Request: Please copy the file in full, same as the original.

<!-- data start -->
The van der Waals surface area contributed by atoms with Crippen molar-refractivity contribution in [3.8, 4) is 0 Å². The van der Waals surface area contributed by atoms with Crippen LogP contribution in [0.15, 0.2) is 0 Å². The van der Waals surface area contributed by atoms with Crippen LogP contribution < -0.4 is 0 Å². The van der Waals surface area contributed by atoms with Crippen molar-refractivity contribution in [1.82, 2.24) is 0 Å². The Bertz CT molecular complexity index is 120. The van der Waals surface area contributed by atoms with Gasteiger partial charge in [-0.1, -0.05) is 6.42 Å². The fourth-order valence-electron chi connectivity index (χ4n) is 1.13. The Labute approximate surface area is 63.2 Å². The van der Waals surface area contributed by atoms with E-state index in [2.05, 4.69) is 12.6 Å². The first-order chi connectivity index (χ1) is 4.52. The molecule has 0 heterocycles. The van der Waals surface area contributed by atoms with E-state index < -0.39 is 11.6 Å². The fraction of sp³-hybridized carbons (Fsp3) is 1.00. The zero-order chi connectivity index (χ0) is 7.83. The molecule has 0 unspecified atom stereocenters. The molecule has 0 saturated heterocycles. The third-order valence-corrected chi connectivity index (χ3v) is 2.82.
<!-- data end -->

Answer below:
The van der Waals surface area contributed by atoms with Crippen molar-refractivity contribution in [3.8, 4) is 0 Å². The van der Waals surface area contributed by atoms with Crippen LogP contribution in [0.15, 0.2) is 0 Å². The van der Waals surface area contributed by atoms with Crippen LogP contribution < -0.4 is 0 Å². The van der Waals surface area contributed by atoms with Crippen molar-refractivity contribution in [1.82, 2.24) is 0 Å². The Bertz CT molecular complexity index is 120. The van der Waals surface area contributed by atoms with Gasteiger partial charge in [-0.1, -0.05) is 6.42 Å². The fourth-order valence-electron chi connectivity index (χ4n) is 1.13. The Labute approximate surface area is 63.2 Å². The van der Waals surface area contributed by atoms with E-state index in [2.05, 4.69) is 12.6 Å². The first-order chi connectivity index (χ1) is 4.52. The molecule has 0 heterocycles. The van der Waals surface area contributed by atoms with E-state index < -0.39 is 11.6 Å². The fraction of sp³-hybridized carbons (Fsp3) is 1.00. The zero-order chi connectivity index (χ0) is 7.83. The molecule has 0 unspecified atom stereocenters. The molecule has 0 saturated heterocycles. The third-order valence-corrected chi connectivity index (χ3v) is 2.82.